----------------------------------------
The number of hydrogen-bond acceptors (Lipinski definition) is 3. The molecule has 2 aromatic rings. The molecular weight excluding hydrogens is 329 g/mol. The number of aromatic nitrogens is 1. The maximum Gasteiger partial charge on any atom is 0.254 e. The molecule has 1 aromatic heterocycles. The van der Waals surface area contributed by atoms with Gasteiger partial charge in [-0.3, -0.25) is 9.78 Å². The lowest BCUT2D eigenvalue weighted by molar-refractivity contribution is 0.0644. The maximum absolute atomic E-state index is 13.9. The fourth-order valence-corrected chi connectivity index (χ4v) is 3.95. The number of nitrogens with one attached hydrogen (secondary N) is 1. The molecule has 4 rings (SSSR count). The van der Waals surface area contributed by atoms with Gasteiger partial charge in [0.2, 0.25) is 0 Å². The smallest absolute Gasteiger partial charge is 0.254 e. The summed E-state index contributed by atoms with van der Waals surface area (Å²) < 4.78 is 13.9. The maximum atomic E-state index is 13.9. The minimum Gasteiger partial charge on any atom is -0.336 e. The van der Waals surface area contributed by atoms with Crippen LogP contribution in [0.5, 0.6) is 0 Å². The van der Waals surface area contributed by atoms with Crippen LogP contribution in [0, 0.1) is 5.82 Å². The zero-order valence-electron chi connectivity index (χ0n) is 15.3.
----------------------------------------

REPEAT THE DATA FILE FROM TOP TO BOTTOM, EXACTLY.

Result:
The number of hydrogen-bond acceptors (Lipinski definition) is 3. The molecule has 2 aromatic rings. The molecular weight excluding hydrogens is 329 g/mol. The number of aromatic nitrogens is 1. The maximum Gasteiger partial charge on any atom is 0.254 e. The molecule has 1 aromatic heterocycles. The van der Waals surface area contributed by atoms with Gasteiger partial charge in [-0.3, -0.25) is 9.78 Å². The lowest BCUT2D eigenvalue weighted by molar-refractivity contribution is 0.0644. The maximum absolute atomic E-state index is 13.9. The fourth-order valence-corrected chi connectivity index (χ4v) is 3.95. The number of nitrogens with one attached hydrogen (secondary N) is 1. The molecule has 4 rings (SSSR count). The van der Waals surface area contributed by atoms with Gasteiger partial charge in [0.2, 0.25) is 0 Å². The smallest absolute Gasteiger partial charge is 0.254 e. The summed E-state index contributed by atoms with van der Waals surface area (Å²) < 4.78 is 13.9. The maximum atomic E-state index is 13.9. The minimum Gasteiger partial charge on any atom is -0.336 e. The van der Waals surface area contributed by atoms with Crippen LogP contribution in [0.5, 0.6) is 0 Å². The van der Waals surface area contributed by atoms with Crippen LogP contribution in [0, 0.1) is 5.82 Å². The zero-order valence-electron chi connectivity index (χ0n) is 15.3.